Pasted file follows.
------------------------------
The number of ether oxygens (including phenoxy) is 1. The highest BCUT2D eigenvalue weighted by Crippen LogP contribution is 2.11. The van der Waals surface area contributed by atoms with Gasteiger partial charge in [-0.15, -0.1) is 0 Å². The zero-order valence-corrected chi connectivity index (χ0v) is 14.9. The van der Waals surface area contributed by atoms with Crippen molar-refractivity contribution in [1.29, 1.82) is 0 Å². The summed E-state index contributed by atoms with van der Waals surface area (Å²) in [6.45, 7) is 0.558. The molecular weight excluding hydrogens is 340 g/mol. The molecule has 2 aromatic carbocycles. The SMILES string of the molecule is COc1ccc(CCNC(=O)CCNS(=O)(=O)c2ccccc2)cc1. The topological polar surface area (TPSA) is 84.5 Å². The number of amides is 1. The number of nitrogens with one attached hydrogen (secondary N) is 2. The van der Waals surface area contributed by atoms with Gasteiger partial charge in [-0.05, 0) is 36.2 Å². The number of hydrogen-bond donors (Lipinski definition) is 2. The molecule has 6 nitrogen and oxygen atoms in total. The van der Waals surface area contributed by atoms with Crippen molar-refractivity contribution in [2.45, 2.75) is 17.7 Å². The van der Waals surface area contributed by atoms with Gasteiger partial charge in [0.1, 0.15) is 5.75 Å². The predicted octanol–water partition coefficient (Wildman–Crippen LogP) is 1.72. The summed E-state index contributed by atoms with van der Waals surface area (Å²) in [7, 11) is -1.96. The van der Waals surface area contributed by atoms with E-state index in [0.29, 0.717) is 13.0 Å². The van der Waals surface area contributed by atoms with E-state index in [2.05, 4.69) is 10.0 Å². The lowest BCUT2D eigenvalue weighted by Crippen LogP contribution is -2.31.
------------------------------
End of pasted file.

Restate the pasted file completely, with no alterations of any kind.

The number of ether oxygens (including phenoxy) is 1. The highest BCUT2D eigenvalue weighted by Crippen LogP contribution is 2.11. The van der Waals surface area contributed by atoms with Gasteiger partial charge in [-0.15, -0.1) is 0 Å². The zero-order valence-corrected chi connectivity index (χ0v) is 14.9. The van der Waals surface area contributed by atoms with Crippen molar-refractivity contribution in [1.29, 1.82) is 0 Å². The summed E-state index contributed by atoms with van der Waals surface area (Å²) in [6.45, 7) is 0.558. The molecular weight excluding hydrogens is 340 g/mol. The molecule has 2 aromatic carbocycles. The SMILES string of the molecule is COc1ccc(CCNC(=O)CCNS(=O)(=O)c2ccccc2)cc1. The topological polar surface area (TPSA) is 84.5 Å². The number of amides is 1. The number of nitrogens with one attached hydrogen (secondary N) is 2. The van der Waals surface area contributed by atoms with Gasteiger partial charge in [-0.05, 0) is 36.2 Å². The number of hydrogen-bond donors (Lipinski definition) is 2. The molecule has 6 nitrogen and oxygen atoms in total. The van der Waals surface area contributed by atoms with Crippen molar-refractivity contribution in [2.45, 2.75) is 17.7 Å². The van der Waals surface area contributed by atoms with Gasteiger partial charge in [0.1, 0.15) is 5.75 Å². The predicted octanol–water partition coefficient (Wildman–Crippen LogP) is 1.72. The summed E-state index contributed by atoms with van der Waals surface area (Å²) in [7, 11) is -1.96. The van der Waals surface area contributed by atoms with E-state index in [0.29, 0.717) is 13.0 Å². The van der Waals surface area contributed by atoms with E-state index in [2.05, 4.69) is 10.0 Å². The lowest BCUT2D eigenvalue weighted by Crippen LogP contribution is -2.31.